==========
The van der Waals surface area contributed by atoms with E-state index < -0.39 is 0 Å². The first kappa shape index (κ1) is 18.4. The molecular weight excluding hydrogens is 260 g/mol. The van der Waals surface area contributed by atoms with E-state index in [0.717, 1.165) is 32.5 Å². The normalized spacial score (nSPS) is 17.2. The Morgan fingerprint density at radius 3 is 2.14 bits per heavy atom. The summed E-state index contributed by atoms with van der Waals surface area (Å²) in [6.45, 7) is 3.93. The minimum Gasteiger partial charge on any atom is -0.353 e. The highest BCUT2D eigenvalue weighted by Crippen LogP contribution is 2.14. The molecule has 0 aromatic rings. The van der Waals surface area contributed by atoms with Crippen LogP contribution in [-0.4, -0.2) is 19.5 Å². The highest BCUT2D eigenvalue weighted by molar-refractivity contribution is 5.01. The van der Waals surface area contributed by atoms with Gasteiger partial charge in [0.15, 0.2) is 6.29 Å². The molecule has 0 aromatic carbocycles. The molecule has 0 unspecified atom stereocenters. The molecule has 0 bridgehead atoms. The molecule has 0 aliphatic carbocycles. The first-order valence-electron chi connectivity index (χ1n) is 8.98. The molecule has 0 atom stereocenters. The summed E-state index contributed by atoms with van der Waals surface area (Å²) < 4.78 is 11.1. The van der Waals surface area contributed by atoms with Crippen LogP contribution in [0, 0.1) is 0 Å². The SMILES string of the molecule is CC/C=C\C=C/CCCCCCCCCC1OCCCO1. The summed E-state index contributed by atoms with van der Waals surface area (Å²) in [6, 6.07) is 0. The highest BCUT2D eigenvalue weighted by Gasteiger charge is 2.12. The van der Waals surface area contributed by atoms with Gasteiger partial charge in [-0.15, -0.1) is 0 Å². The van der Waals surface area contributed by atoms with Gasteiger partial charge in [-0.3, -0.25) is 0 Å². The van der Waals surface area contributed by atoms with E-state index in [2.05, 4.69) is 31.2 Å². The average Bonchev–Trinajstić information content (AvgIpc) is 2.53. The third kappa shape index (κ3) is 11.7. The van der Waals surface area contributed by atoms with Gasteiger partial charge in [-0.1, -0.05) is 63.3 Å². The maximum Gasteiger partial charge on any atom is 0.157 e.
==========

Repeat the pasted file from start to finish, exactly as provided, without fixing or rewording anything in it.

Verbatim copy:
The van der Waals surface area contributed by atoms with E-state index < -0.39 is 0 Å². The first kappa shape index (κ1) is 18.4. The molecular weight excluding hydrogens is 260 g/mol. The van der Waals surface area contributed by atoms with E-state index in [0.717, 1.165) is 32.5 Å². The normalized spacial score (nSPS) is 17.2. The Morgan fingerprint density at radius 3 is 2.14 bits per heavy atom. The summed E-state index contributed by atoms with van der Waals surface area (Å²) in [6.45, 7) is 3.93. The minimum Gasteiger partial charge on any atom is -0.353 e. The highest BCUT2D eigenvalue weighted by Crippen LogP contribution is 2.14. The molecule has 0 aromatic rings. The van der Waals surface area contributed by atoms with Crippen LogP contribution in [-0.4, -0.2) is 19.5 Å². The highest BCUT2D eigenvalue weighted by molar-refractivity contribution is 5.01. The van der Waals surface area contributed by atoms with Gasteiger partial charge in [0.15, 0.2) is 6.29 Å². The molecule has 0 aromatic carbocycles. The molecule has 0 unspecified atom stereocenters. The molecule has 0 bridgehead atoms. The molecule has 0 aliphatic carbocycles. The first-order valence-electron chi connectivity index (χ1n) is 8.98. The molecule has 0 atom stereocenters. The summed E-state index contributed by atoms with van der Waals surface area (Å²) < 4.78 is 11.1. The van der Waals surface area contributed by atoms with Crippen LogP contribution in [0, 0.1) is 0 Å². The SMILES string of the molecule is CC/C=C\C=C/CCCCCCCCCC1OCCCO1. The summed E-state index contributed by atoms with van der Waals surface area (Å²) in [6, 6.07) is 0. The highest BCUT2D eigenvalue weighted by Gasteiger charge is 2.12. The van der Waals surface area contributed by atoms with Gasteiger partial charge in [-0.15, -0.1) is 0 Å². The van der Waals surface area contributed by atoms with Gasteiger partial charge in [-0.3, -0.25) is 0 Å². The van der Waals surface area contributed by atoms with E-state index in [2.05, 4.69) is 31.2 Å². The average Bonchev–Trinajstić information content (AvgIpc) is 2.53. The third kappa shape index (κ3) is 11.7. The van der Waals surface area contributed by atoms with Gasteiger partial charge in [-0.1, -0.05) is 63.3 Å². The maximum Gasteiger partial charge on any atom is 0.157 e.